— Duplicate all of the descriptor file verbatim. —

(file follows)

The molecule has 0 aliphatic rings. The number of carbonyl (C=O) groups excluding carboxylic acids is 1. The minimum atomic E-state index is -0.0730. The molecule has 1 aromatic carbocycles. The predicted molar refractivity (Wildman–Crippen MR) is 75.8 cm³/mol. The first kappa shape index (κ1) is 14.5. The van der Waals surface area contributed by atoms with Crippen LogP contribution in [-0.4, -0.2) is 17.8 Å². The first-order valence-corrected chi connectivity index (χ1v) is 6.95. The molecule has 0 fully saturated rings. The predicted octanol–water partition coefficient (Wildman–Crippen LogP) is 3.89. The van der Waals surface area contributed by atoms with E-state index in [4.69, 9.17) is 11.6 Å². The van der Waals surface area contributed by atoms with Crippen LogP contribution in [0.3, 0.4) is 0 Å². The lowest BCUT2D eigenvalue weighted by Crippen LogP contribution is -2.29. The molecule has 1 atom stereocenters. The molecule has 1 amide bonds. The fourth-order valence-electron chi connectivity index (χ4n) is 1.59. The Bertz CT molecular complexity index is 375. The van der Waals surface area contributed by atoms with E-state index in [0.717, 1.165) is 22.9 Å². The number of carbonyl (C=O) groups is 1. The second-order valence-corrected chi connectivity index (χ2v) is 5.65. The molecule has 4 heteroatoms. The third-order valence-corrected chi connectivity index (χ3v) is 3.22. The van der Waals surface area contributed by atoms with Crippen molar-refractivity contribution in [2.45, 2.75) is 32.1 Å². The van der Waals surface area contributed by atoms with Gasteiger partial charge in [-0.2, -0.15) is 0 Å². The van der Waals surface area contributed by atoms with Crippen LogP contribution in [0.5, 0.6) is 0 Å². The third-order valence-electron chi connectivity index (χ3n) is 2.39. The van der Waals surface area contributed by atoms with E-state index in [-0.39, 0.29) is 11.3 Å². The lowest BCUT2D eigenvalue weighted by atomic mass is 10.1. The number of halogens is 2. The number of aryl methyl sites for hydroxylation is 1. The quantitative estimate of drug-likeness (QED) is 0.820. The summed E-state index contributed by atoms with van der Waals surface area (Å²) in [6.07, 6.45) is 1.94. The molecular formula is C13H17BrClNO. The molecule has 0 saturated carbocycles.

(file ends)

The molecule has 0 aliphatic rings. The number of carbonyl (C=O) groups excluding carboxylic acids is 1. The minimum atomic E-state index is -0.0730. The molecule has 1 aromatic carbocycles. The predicted molar refractivity (Wildman–Crippen MR) is 75.8 cm³/mol. The first kappa shape index (κ1) is 14.5. The van der Waals surface area contributed by atoms with Crippen LogP contribution in [-0.4, -0.2) is 17.8 Å². The first-order valence-corrected chi connectivity index (χ1v) is 6.95. The molecule has 0 fully saturated rings. The predicted octanol–water partition coefficient (Wildman–Crippen LogP) is 3.89. The van der Waals surface area contributed by atoms with E-state index in [4.69, 9.17) is 11.6 Å². The van der Waals surface area contributed by atoms with Crippen LogP contribution in [0.3, 0.4) is 0 Å². The lowest BCUT2D eigenvalue weighted by Crippen LogP contribution is -2.29. The molecule has 1 atom stereocenters. The molecule has 1 amide bonds. The fourth-order valence-electron chi connectivity index (χ4n) is 1.59. The Bertz CT molecular complexity index is 375. The van der Waals surface area contributed by atoms with E-state index in [0.717, 1.165) is 22.9 Å². The number of carbonyl (C=O) groups is 1. The second-order valence-corrected chi connectivity index (χ2v) is 5.65. The molecule has 4 heteroatoms. The third-order valence-corrected chi connectivity index (χ3v) is 3.22. The van der Waals surface area contributed by atoms with Crippen molar-refractivity contribution in [2.45, 2.75) is 32.1 Å². The van der Waals surface area contributed by atoms with Gasteiger partial charge in [-0.2, -0.15) is 0 Å². The van der Waals surface area contributed by atoms with Crippen LogP contribution in [0.5, 0.6) is 0 Å². The third-order valence-electron chi connectivity index (χ3n) is 2.39. The van der Waals surface area contributed by atoms with E-state index in [-0.39, 0.29) is 11.3 Å². The lowest BCUT2D eigenvalue weighted by atomic mass is 10.1. The number of halogens is 2. The number of aryl methyl sites for hydroxylation is 1. The quantitative estimate of drug-likeness (QED) is 0.820. The summed E-state index contributed by atoms with van der Waals surface area (Å²) in [6.07, 6.45) is 1.94. The molecular formula is C13H17BrClNO. The molecule has 0 saturated carbocycles.